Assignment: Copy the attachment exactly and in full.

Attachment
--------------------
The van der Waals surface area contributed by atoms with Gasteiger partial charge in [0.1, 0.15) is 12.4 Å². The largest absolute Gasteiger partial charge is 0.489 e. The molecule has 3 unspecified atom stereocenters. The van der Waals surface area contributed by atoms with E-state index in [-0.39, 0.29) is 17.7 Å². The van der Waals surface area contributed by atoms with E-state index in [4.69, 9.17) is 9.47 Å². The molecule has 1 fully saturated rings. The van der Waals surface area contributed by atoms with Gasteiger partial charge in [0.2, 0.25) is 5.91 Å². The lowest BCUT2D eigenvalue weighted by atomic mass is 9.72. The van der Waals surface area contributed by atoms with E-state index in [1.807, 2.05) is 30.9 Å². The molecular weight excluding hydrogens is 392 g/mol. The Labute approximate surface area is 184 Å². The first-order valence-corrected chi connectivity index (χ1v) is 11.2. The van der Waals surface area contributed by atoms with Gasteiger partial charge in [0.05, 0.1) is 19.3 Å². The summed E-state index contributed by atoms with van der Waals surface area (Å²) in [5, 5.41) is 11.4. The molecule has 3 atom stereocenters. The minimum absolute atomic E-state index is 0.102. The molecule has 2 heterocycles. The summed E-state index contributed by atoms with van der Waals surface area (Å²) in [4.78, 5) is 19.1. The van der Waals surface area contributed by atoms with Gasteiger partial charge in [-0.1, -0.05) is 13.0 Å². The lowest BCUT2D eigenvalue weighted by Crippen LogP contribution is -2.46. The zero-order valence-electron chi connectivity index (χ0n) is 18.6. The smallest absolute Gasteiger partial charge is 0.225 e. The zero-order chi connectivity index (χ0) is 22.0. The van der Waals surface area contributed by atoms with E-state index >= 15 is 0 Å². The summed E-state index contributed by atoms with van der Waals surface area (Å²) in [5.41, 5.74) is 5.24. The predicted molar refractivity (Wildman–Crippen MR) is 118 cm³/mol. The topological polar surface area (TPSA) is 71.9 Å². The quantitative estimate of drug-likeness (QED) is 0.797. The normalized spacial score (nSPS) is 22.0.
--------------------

The van der Waals surface area contributed by atoms with Gasteiger partial charge in [0.1, 0.15) is 12.4 Å². The largest absolute Gasteiger partial charge is 0.489 e. The molecule has 3 unspecified atom stereocenters. The van der Waals surface area contributed by atoms with E-state index in [-0.39, 0.29) is 17.7 Å². The van der Waals surface area contributed by atoms with E-state index in [4.69, 9.17) is 9.47 Å². The molecule has 1 fully saturated rings. The van der Waals surface area contributed by atoms with Gasteiger partial charge in [0.2, 0.25) is 5.91 Å². The lowest BCUT2D eigenvalue weighted by atomic mass is 9.72. The van der Waals surface area contributed by atoms with E-state index in [1.807, 2.05) is 30.9 Å². The molecular weight excluding hydrogens is 392 g/mol. The Labute approximate surface area is 184 Å². The first-order valence-corrected chi connectivity index (χ1v) is 11.2. The van der Waals surface area contributed by atoms with Gasteiger partial charge in [0.05, 0.1) is 19.3 Å². The summed E-state index contributed by atoms with van der Waals surface area (Å²) in [5, 5.41) is 11.4. The molecule has 3 atom stereocenters. The minimum absolute atomic E-state index is 0.102. The molecule has 2 heterocycles. The summed E-state index contributed by atoms with van der Waals surface area (Å²) in [4.78, 5) is 19.1. The van der Waals surface area contributed by atoms with Gasteiger partial charge in [-0.1, -0.05) is 13.0 Å². The lowest BCUT2D eigenvalue weighted by Crippen LogP contribution is -2.46. The zero-order valence-electron chi connectivity index (χ0n) is 18.6. The smallest absolute Gasteiger partial charge is 0.225 e. The zero-order chi connectivity index (χ0) is 22.0. The van der Waals surface area contributed by atoms with E-state index >= 15 is 0 Å². The summed E-state index contributed by atoms with van der Waals surface area (Å²) in [5.41, 5.74) is 5.24. The predicted molar refractivity (Wildman–Crippen MR) is 118 cm³/mol. The topological polar surface area (TPSA) is 71.9 Å². The quantitative estimate of drug-likeness (QED) is 0.797. The normalized spacial score (nSPS) is 22.0.